Edtech Privacy by Design: The Teacher as Privacy Entrepreneur

Data Privacy

Edtech Privacy by Design: The Teacher as Privacy Entrepreneur

By Jules Polonetsky and Sam Chaudhary     May 5, 2015

Edtech Privacy by Design: The Teacher as Privacy Entrepreneur

Technology is making an undisputed and positive impact in our nation’s classrooms. Nearly all teachers now report that the impact of educational technology in their classrooms is “significant,” with savvy digital educators capitalizing on the rapid adoption of mobile devices and increased broadband access to foster deeper learning, motivate students and engage parents.

As a result, we’ve witnessed the emergence of the teacher-entrepreneur – and a new breed of startups led by educators, who understand the real-world demands of the classroom and are using technology to solve common problems at scale and make an impact. Millions of teachers are, in turn, downloading educator-developed apps and tools. The tools and resources that teachers find useful soon go viral, as passionate educators share the impact of multimedia resources, lesson plans, and classroom management tools with their peers.

Of course, as teacher-friendly tech becomes more accessible and solutions that work take hold, it’s increasingly important for teacher-entrepreneurs to understand best practices in data privacy and consider their impact in the classroom. Good policies and legal compliance are important, but equally essential is an embrace of Privacy by Design. Pioneered by former Ontario Privacy Commissioner Ann Cavoukian, Privacy by Design calls for a win-win effort where key principles are followed to ensure the benefits of data use can be achieved, while also ensuring compliance with leading privacy principles. Often referred to as the ‘gold standard’ for privacy systems engineering, Privacy by Design encourages the embedding of privacy frameworks into a company’s products or services. In an industry as dynamic as edtech, this sort of technology and values-based approach is critical to building trust with teachers, parents, and students as both technologies and the regulatory environment evolve.

So, how can an edtech company take steps towards Privacy by Design?

Give your privacy policies the same love you give your product. Startups typically accept boilerplate policies from their lawyers, often meant to cover a broad range of businesses. These policies are at best filled with undecipherable legalese. Educator entrepreneurs should consider their Terms of Service and Privacy Policy from the ground up. Draw on the expertise of world-class privacy experts—but don’t forget the sort of practical insights that only teachers can bring to the table.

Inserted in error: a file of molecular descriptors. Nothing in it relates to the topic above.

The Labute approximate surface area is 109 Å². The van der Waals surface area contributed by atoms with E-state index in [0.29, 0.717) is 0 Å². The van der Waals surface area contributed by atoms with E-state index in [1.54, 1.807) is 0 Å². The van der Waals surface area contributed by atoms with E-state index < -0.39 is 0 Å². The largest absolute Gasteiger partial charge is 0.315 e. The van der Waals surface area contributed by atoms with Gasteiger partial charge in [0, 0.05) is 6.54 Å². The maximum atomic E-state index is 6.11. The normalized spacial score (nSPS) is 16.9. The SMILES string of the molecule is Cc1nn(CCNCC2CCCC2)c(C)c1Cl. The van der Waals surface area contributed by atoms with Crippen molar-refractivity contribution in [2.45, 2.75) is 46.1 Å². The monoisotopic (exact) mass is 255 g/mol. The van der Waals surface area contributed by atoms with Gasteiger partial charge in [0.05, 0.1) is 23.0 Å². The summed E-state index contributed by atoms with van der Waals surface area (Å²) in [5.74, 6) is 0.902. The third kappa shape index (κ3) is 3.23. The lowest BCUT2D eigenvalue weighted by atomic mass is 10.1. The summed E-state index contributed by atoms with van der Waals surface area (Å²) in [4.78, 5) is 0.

Simplifying complex legal and technology terms isn’t always easy, but it is critical to ensuring that teachers are empowered to make thoughtful decisions about how data use might impact their students. A company shouldn’t just “check the box” to have a minimally sufficient privacy policy—the terms should reflect a company’s mission. They must be simple for concerned parents to read and interpret. Ed tech companies have to go beyond "standard language" to raise the bar in protecting students’ privacy.

Commit to total transparency. When companies are vague or nonresponsive about their practices, it’s easy to assume the worst with hypothetical “what-ifs.” If you don’t intend to retain or use student data, say so. If you may need to retain data for longer periods, consider the increased responsibility, and be prepared to answer the tough “why, and for how long” questions.

Be clear about how long you keep data and explain the educational purpose. Put an end to speculation that you might create permanent records, or use student data for advertising purposes.

But don’t stop there. Offer up easy-to-digest privacy resources for parents, teachers and administrators. Some companies are even posting privacy policies on Github, so that stakeholders can evaluate changes to policies over time. The best teachers are creative about the best ways to communicate information and companies need to apply that same creativity to communicating about privacy issues.

Think about Privacy by Design as an organizational shift more than as an approach to designing technology. The best companies weave privacy into the culture of how they operate. Privacy, like educational outcomes, has to be a mission-critical focus of your team. Run “privacy bootcamps” for your employees. Review new product features with privacy experts on a regular basis. Conduct audits on a scheduled basis to identify when your needs have changed so that policies can be updated and shared. Privacy by Design should be something each team member considers daily.

There aren’t hard and fast rules for privacy, since what is necessary will depend on the product. More than a set of rules or “how-tos,” Privacy by Design is a way of approaching the world of data use. Successful education companies will internalize this mindset with great success — and demonstrate how education technologies that make an impact can scale quickly while still deeply safeguarding their users.

Jules Polonetsky serves as Co-chair and Executive Director of the Future of Privacy Forum, a Washington D.C.-based think tank on privacy issues. Sam Chaudhary is the co-founder and CEO of ClassDojo, a free app that helps teachers encourage students and engage families.

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